Journal cover Journal topic
History of Geo- and Space Sciences An open-access journal
Journal topic

Journal metrics

Journal metrics

  • IF value: 0.333 IF 0.333
  • IF 5-year value: 0.542 IF 5-year
  • CiteScore value: 0.7 CiteScore
  • SNIP value: 1.306 SNIP 1.306
  • SJR value: 0.228 SJR 0.228
  • Scimago H <br class='hide-on-tablet hide-on-mobile'>index value: 5 Scimago H
    index 5
Volume 6, issue 1
Hist. Geo Space. Sci., 6, 3–22, 2015
© Author(s) 2015. This work is distributed under
the Creative Commons Attribution 3.0 License.
Hist. Geo Space. Sci., 6, 3–22, 2015
© Author(s) 2015. This work is distributed under
the Creative Commons Attribution 3.0 License.

Review article 18 Mar 2015

Review article | 18 Mar 2015

Extreme ultraviolet spectral irradiance measurements since 1946

G. Schmidtke G. Schmidtke
  • Fraunhofer Institute for Physical Measurement Techniques IPM, Heidenhofstrasse 8, 79110 Freiburg, Germany

Abstract. In the physics of the upper atmosphere the solar extreme ultraviolet (EUV) radiation plays a dominant role controlling most of the thermospheric/ionospheric (T/I) processes. Since this part of the solar spectrum is absorbed in the thermosphere, platforms to measure the EUV fluxes became only available with the development of rockets reaching altitude levels exceeding 80 km. With the availability of V2 rockets used in space research, recording of EUV spectra started in 1946 using photographic films. The development of pointing devices to accurately orient the spectrographs toward the sun initiated intense activities in solar–terrestrial research. The application of photoelectric recording technology enabled the scientists placing EUV spectrometers aboard satellites observing qualitatively strong variability of the solar EUV irradiance on short-, medium-, and long-term scales. However, as more measurements were performed more radiometric EUV data diverged due to the inherent degradation of the EUV instruments with time. Also, continuous recording of the EUV energy input to the T/I system was not achieved. It is only at the end of the last century that there was progress made in solving the serious problem of degradation enabling to monitore solar EUV fluxes with sufficient radiometric accuracy. The data sets available allow composing the data available to the first set of EUV data covering a period of 11 years for the first time. Based on the sophisticated instrumentation verified in space, future EUV measurements of the solar spectral irradiance (SSI) are promising accuracy levels of about 5% and less. With added low-cost equipment, real-time measurements will allow providing data needed in ionospheric modeling, e.g., for correcting propagation delays of navigation signals from space to earth. Adding EUV airglow and auroral emission monitoring by airglow cameras, the impact of space weather on the terrestrial T/I system can be studied with a spectral terrestrial irradiance camera (STI-Cam) and also be used investigating real-time space weather effects and deriving more detailed correction procedures for the evaluation of Global Navigation Satellite System (GNSS) signals. Progress in physics goes with achieving higher accuracy in measurements. This review historically guides the reader on the ways of exploring the impact of the variable solar radiation in the extreme ultraviolet spectral region on our upper atmosphere in the altitude regime from 80 to 1000 km.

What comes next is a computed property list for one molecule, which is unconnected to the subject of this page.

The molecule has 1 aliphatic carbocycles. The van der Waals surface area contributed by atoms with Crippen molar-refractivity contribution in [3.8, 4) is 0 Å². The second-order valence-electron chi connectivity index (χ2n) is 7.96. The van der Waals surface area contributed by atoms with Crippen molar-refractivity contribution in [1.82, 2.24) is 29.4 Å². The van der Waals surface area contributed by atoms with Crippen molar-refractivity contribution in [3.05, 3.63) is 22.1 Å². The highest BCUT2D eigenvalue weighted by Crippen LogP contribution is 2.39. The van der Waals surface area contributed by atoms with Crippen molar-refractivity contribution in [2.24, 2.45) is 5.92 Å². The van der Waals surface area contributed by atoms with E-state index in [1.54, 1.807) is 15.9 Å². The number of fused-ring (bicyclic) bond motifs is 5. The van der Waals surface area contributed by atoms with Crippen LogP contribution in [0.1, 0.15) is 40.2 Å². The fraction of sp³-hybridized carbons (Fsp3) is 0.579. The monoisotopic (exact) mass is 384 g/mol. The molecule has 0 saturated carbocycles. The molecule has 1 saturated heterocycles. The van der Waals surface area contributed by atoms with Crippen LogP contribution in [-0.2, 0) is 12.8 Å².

Publications Copernicus